Who doesn’t love islands?? The warm sun, sand in your toes, walking along the beach at sunset…
Okay, maybe that’s not the type of island that I’m talking about with most of these books. But still.
Recently, I haven’t been purposefully picking up books set on islands, but that’s what’s been happening anyway. Also, part of my NaNoWriMo WIP takes place on an island. Island settings can create a completely unique atmosphere and conflict by cutting characters off from the rest of the world or isolating them in some way. Most of these islands aren’t exactly the warm, tropical places you’d choose for a vacation, but they’re wonderful places to travel within the pages of a book!
To be quite honest, a more accurate title for this post would be “books set on islands involving a little bit of magic and feminist themes” because strangely enough that fits for all of these books. If that sounds interesting to you, let’s get into my recommendations!
The Scorpio Races by Maggie Stiefvater
Every November on the island of Thisby, riders compete in the Scorpio Races on the backs of bloodthirsty capaill uisce, or water horses. Puck Connelly is the first girl to enter the competition, and she’s riding against Sean Kendrick, the reigning champion.
This book had to be first on my list of recommendations because not only is now the perfect time of year to read this, but Thisby is probably my top fictional island I’d visit if I had the chance. Despite the murder horses. While reading, it’s impossible not to be swept up in the vivid descriptions of the cliffs and sand. The sense of place is incredibly strong in this book, making me feel like Thisby is a real place that I’ve visited and need to return to someday.
Circe by Madeline Miller
Circe, the witch from Homer’s Odyssey, is the daughter of Titans, but when she’s caught practicing forbidden magic, she’s banished by the gods to a remote island. There she spends her immortal life and crosses paths with some of the famous figures of mythology.
Circe’s island, called Aiaia (don’t ask me to pronounce that), is probably the most idyllic of this list. Bursting with greenery and Circe’s animal familiars, it almost becomes a character with a life of its own. Despite the fact that this book takes place almost entirely on Circe’s island, a tiny and contained setting, Madeline Miller manages to make this story feel sweeping and epic, which I am incredibly impressed by.
Wilder Girls by Rory Power
On an island off the coast of Maine, the students of the Raxter School for Girls have spent the last eighteen months in quarantine after being hit by the Tox. When Hetty’s friend Byatt goes missing, she is determined to find her, even if it means venturing out from the safety of her school.
This horror novel hits the creepiness nail right on the head. Even though the story itself is somewhat slow paced, the sense of dread and wrongness that seeps through every word is captivating. The island setting only adds to the horror, giving the sense that the girls are the only ones left in the world and there’s no one to save them but themselves. I get shivers just thinking about it!
Jane, Unlimited by Kristin Cashore
When Jane is invited to the the island mansion of Tu Reviens by an old acquaintance, she says yes to honor the memory of her aunt. Once there, strange things start happening all around her, and when she’s offered a choice, her decision will lead her down five different possible paths.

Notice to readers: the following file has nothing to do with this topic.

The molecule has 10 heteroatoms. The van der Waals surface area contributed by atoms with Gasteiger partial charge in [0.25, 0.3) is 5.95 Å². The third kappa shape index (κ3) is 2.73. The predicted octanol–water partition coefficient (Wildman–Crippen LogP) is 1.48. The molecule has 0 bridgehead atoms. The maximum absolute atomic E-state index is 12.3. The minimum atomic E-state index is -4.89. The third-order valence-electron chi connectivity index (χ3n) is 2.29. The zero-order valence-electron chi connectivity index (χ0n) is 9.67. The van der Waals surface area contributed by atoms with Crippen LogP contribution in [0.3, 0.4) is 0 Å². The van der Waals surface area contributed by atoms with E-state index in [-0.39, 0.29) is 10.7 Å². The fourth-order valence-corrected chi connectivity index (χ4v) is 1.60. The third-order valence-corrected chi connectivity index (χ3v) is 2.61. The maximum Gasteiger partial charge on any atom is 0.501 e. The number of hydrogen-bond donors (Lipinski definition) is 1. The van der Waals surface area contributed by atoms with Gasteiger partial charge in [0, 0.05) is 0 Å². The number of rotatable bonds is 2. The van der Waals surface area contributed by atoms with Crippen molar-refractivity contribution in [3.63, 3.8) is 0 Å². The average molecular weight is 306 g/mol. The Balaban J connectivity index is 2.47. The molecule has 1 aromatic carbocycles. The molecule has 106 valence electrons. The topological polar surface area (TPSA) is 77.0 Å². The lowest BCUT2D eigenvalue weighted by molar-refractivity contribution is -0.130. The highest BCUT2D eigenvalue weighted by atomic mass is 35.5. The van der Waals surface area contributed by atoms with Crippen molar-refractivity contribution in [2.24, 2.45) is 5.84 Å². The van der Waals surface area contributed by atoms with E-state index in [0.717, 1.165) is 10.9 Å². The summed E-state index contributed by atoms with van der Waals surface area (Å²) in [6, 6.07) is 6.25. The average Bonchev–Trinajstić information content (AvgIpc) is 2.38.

Jane, Unlimited is one of the most unique books I’ve ever read – basically five genres rolled into one stunning book – and the island on which it takes place only adds to the sense of strange wonder. Yes, it’s perfectly believable for these unusual events to be happening, because that’s just what it’s like on isolated islands with Gothic mansions. Anyways, go read this book.
Summer of Salt by Katrina Leno
Every summer, birdwatchers flock to the island of By-the-Sea to find a legendary three-hundred-year old bird who only shows up for a few weeks at a time. Georgina, born into a family of magical women, still hasn’t developed her own magic, and this summer everything on the island seems to be going wrong.
The first line of this book just captures it perfectly: “On the island of By-the-Sea you could always smell two things: salt and magic.” I think atmospheric writing is a requirement for books set on islands, and Summer of Salt is one of the most atmospheric books I’ve read, bringing the islands beaches and hills and unpredictable weather to life. By-the-Sea would probably be my second choice of fictional island vacations, to be honest.
Sawkill Girls by Claire Legrand
The island of Sawkill Rock, somewhere off the coast of New England, is full of dark forests, horse pastures, and decades of disappearing girls. Three girls – Marion, Zoey, and Val – find their lives intertwined as they try to uncover the secrets behind stories of monsters haunting their island.
What is it with YA horror and island settings?? Not that I’m complaining – it creeps me out but manages to suck me in at the same time! Sawkill Girls has a lot in common with some of the other books on this list – creepy horses, groups of girls teaming up, feminist themes – but it makes them its own through its strong characters and chilling, vivid descriptions. This was a book that I couldn’t read before bed!
Do you enjoy reading books set on islands? What island books have you read? Which fictional island would you visit if you could?